Breckenridge breaks ground on arts district renovation
Donning green hard hats during a short-lived break from the storms Monday, Mayor John Warner and other town leaders gathered in front of the peeling panels of the Roberty Whyte House and each tossed a shovelful of dirt to celebrate the start of work on the final renovation of the Breckenridge Arts District.
During a brief statement to a crowd of supporters, Warner thanked members of the Breckenridge Town Council for their foresight in accelerating a project once expected to take 20 years to complete. Monday’s ground breaking launched the start of construction on the last phase of the build out and enhancement of the downtown arts campus, which is now set to be finished in 2014, just 10 years after it began.
“These individuals have shown a real commitment to getting things done in the last year or two,” Warner said of the council. “We’re going to see some incredible things coming from the town of Breckenridge in the next couple of years and the (Breckenridge Arts District) is the first of several. These people had the vision to recognize this as a significant opportunity to round out our economic sustainability through arts and culture.”
The arts district is a collection of historic buildings located between Ridge and Main streets that provides space for visiting artists, public workshops and classes. Town leaders plan to invest an estimated $3 million over the next two years reworking the area to create a cohesive campus that is inviting to pedestrians.
The makeover will include the restoration of five existing historic structures, the construction of two new buildings and aesthetic improvements such as walkways, plazas, sculptures, green spaces and lighting, all intended to tie the campus together.
“Breckenridge will be on the map as a destination for the arts here very soon,” Jen Cram, who administers the arts district for the town, said at Monday’s ground breaking.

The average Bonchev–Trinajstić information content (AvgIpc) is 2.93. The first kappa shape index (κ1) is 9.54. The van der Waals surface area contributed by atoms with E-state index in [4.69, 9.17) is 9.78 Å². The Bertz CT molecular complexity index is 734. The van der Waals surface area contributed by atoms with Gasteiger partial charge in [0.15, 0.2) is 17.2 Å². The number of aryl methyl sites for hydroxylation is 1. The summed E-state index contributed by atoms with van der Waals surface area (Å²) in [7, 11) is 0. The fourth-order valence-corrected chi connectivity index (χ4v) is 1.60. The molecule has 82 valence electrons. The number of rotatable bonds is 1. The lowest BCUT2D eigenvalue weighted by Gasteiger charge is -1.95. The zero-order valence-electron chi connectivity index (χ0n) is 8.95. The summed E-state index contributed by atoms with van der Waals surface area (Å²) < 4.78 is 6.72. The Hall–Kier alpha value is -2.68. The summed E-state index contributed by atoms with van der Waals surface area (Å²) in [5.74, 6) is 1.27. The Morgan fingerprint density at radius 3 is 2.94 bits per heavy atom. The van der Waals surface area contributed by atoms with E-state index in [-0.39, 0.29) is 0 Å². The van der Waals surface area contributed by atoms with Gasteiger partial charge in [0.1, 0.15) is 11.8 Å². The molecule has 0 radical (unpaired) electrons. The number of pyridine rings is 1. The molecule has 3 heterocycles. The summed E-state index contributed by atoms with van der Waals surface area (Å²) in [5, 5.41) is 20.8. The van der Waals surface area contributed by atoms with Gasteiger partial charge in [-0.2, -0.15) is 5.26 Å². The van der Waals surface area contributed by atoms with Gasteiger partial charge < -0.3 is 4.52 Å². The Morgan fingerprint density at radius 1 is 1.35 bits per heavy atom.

But the project has the owners of private art galleries in Breckenridge concerned that the revamped district might cause fallout for their already struggling industry. Those in the for-profit art world worry that if town officials mandate that the district be self-sustaining that it could pull business from their own market.
“The jury is still out,” said Gary Freese, who owns the Breckenridge Art Gallery on Main Street with his wife Janet. “But we are extremely skeptical as far as what the intent is and what the mandate will be on maintaining that district. It’s got to be sustained and unless they’re budgeting dollars to sustain it, then those funding avenues will be potentially in direct conflict with galleries.”
The arts district facilities are primarily dedicated to art demonstrations, classes and workshops, rather than the sale of pieces, but Breckenridge officials say town leaders do expect the department to break even.
The mayor said the arts district is not intended to take business away from the private galleries.
“We really just want to grow the pie, not really compete,” Warner said.
Officials hope the arts district will eventually extend outward, connecting to the Blue River Plaza and the Riverwalk Center to the west and the old CMC building to the east. Those facilities, as well as the Breckenridge Theater building, are slated for large-scale improvement projects in the next few years as well.
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